I know I've said this before, but I absolutely love to spar. It is one of my most favorite things about karate because I learn something new each time out.
Thursday, I learned my ribs are a little tougher than I ever imagined.
While round-robin sparring in class, my Sensei stepped into the mix. He'd already told us that he was going to push us all a bit - and it became apparent after the first round with my training partner that he meant it because there was no "Yame!" after a clear hit was made. He kept going - trapping us against the wall before hitting us with a barrage of punches and even sweeping us to the floor. Knowing a technique is coming and being able to defend against it are two different things, we found. But surprise, surprise - each one of us stepped up our game because we HAD to. He told us later that getting us to do just that was exactly what he was trying to do.
As we faced off, I had an epiphany: if I waited for him to attack, I was toast. In an effort to be more pre-emptive, I began to try to move off his line to see if I could create openings. At one point, Sensei dropped his left shoulder a bit while he prepared to blitz. For some strange reason, I lifted my rear hand to attack, thinking I could somehow get to him faster than he could get to me (ha!). The next thing I felt was his (pulled) side kick landing on the right side of my rib cage. And yes, even though he stopped the technique, I saw stars.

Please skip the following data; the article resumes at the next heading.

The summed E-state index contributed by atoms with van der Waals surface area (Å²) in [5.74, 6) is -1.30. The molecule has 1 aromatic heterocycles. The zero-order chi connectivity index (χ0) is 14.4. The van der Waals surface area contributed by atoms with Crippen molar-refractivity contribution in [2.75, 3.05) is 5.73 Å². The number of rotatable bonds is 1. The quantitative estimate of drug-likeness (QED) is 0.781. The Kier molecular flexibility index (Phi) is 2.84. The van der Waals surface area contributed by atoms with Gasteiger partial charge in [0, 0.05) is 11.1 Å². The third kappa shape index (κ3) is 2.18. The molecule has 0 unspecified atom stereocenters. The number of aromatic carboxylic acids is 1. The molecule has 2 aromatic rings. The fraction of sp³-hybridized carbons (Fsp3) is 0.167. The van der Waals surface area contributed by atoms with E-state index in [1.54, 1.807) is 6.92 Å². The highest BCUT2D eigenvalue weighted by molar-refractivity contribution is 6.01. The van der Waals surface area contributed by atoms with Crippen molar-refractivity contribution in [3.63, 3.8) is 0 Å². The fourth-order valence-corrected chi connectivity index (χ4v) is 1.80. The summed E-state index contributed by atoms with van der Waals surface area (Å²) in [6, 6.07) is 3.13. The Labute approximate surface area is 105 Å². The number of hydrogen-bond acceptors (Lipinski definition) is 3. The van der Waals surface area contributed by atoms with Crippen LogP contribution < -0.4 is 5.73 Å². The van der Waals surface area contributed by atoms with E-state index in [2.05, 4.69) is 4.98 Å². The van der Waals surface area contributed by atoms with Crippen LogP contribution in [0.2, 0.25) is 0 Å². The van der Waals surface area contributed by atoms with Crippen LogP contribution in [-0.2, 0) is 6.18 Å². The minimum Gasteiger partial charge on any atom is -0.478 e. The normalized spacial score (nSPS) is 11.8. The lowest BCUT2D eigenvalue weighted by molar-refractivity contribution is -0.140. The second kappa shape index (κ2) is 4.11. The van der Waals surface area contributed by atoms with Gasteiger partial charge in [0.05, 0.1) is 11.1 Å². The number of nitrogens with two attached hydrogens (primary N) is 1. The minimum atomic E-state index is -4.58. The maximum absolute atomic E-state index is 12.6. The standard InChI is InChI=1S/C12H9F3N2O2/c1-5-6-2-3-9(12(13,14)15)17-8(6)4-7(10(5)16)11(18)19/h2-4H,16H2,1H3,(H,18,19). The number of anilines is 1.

You ever get hit so hard that there is no pain or sensation at all for a few moments? That's what happened, although it was quickly followed by an intense wave that made me want to spew profanity and drop to my knees. My mind was telling me to suck it up and keep going, but my body was saying "Sit your butt down and lick your wounds!" In the end, my body won.
It took about a minute to catch my breath - mostly because I was afraid to take a deep one because I thought my rib was broken. My right side is the side that received radiation seven years ago during my breast cancer treatment and it has been a bit more sensitive as a result. I was panting like a pack mule in what probably seemed like the most melodramatic way ever, but I'd never experienced anything like that before. Sensei, of course, felt terrible and was the first one checking my side to see if anything was broken - but it wasn't his fault, really. My raised arm presented a target, which he hit with total control. That I was moving in at the time is what caused the pain. Once I was standing again, he told me to take off my gear, have a seat and get comfy since I'd be spending the rest of the evening watching. But after observing my training partners for a few rounds, I felt OK - so much so that I put my headgear back on and asked if I could continue.
Pain, it has been said, is a great teacher. What I learned from my dance with her is that I didn't shatter into a million pieces when I got hit hard, which was kind of liberating. And since she wasn't much fun to hang out with, if I didn't want to face her like that again, keeping my rear hand down is a good idea, indeed.
She's a pretty fair teacher, I'd say...